level of security and credibility," says Zimmerman, "and the Emerald
Coast is a very family- and children-oriented destination. To me, this
is an exciting time for PR; it gives us an opportunity as an industry to
show the true value PR can bring to a brand and to increasing revenues
when people really need it."
However, in Jacksonville, one of the few parts of Florida where the
tourism drop-off has had little affect on PR, Del Galloway, COO and EVP
of the PR arm of Husk Jennings Advertising, says his agency still found
the need to reach outside the US for clients. Last year, 10% of the
agency's clients were international. This year, they will account for up
to 40%. The reason is the slowdown in the once-strong telecoms
"Increasingly, offshore organizations want to do business in the US,"
says Galloway. "We, by design, have been deliberate in talking to those
folks." The agency counts among its clients a Belgium-based manufacturer
of soy foods and a German trade show and special-events company.
"There's an initial bump in expense as you're establishing the
relationship, but through the beauty of technology, you can do a lot
electronically," says Galloway.
But, as in the south, some agencies in North Florida say real estate is
the best bet for the state once defined by 1920s land scams. Gail
Stansberry-Ziffer, VP of PR for three-person Ziffer Marketing &
Communication Consultants in Tallahassee, represents the St. Joe
Company, the largest private landowner in Florida. She says that
managing a small firm with just 24 clients means she will only invest
time in certain, surefire industries.
"We haven't had any cutback whatsoever since September 11," says
Stansberry-Ziffer, who counts law firms and real-estate interests among
"Three to four years ago, we made a real effort to get away from
industries that would be susceptible to economic downturns. So far,
we've been really successful at that."
FLORIDA PR AGENCIES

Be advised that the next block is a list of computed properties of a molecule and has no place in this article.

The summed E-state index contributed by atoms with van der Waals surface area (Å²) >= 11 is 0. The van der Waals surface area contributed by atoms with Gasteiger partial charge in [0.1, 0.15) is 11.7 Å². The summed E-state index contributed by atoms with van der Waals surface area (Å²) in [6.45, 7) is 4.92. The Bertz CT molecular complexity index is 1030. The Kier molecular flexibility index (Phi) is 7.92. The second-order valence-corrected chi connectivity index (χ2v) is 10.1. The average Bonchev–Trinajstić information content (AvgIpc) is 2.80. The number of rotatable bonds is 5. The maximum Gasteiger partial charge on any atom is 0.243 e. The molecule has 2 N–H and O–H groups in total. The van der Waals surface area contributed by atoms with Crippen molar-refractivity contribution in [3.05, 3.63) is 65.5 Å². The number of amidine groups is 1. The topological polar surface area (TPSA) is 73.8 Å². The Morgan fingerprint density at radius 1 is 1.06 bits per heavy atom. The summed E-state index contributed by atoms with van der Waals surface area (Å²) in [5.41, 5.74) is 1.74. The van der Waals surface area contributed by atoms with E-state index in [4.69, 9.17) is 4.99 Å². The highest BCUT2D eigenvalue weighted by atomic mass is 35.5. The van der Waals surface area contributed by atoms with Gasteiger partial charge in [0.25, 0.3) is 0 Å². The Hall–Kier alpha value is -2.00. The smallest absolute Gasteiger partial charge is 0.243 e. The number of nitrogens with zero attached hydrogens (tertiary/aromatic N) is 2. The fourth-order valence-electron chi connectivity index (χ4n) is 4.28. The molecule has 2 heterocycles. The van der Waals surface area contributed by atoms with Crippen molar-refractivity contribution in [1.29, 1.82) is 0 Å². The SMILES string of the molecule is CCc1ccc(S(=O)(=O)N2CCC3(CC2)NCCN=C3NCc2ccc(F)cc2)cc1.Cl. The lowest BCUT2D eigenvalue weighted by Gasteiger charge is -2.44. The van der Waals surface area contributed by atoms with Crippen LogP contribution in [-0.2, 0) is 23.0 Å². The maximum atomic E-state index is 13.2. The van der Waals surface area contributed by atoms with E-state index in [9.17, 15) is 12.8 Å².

Rank Firm Name Revenue Increase Staff Location
2000 (dollars) (%)
1 Burson-Marsteller 7,983,000 48 67 Miami
2 Weber Shandwick
Worldwide 4,861,303 13 51 Miami
3 Fleishman-Hillard 4,625,000 33 36 Miami
4 The Jeffrey Group 3,250,000 76 26 Miami
5 Thorp & Company 2,611,819 79 22 Coral Gables
6 Pantin/JGR/ Public
Relations 2,510,263 193 18 Miami
7 Porter Novelli Intl 2,471,000 170 24 Ft. Lauderdale
8 The Nixon Group 2,425,758 29 26 Miami
9 Edelman 2,395,830 24 18 Miami
10 TransMedia Group 1,200,000 -20 12 Boca Raton
11 O'Connell & Goldberg 1,181,000 23 15 Hollywood
12 Public Communications 963,352 -41 9 Tampa
13 Everett Clay Associates 732,192 10 N/A Miami
14 Cramer-Krasselt 610,000 8 6 Orlando
15 The Nixon Group 585,083 162 6 Tallahassee
16 BSMG Worldwide 504,018 16 4 Florida
17 GCI Group/APCO Assoc 370,082 N/A 3 Jacksonville
18 Ziffer Marketing
& Comms 284,394 103 4 Tallahassee
19 Nann Miller Enterprises 100,000 43 2 Singer Island
Source: Council of PR Firms Auditing: No audit was required for
inclusion in the rankings. The CEO/CFO/principal was required to sign a
statement verifying the accuracy of the data and agreeing to possible
participation in a random audit. Disclaimer: While every effort has been
made to ensure the accuracy of these figures, PRWeek cannot accept
liability for, nor make financial guarantees based upon the information
in this chart.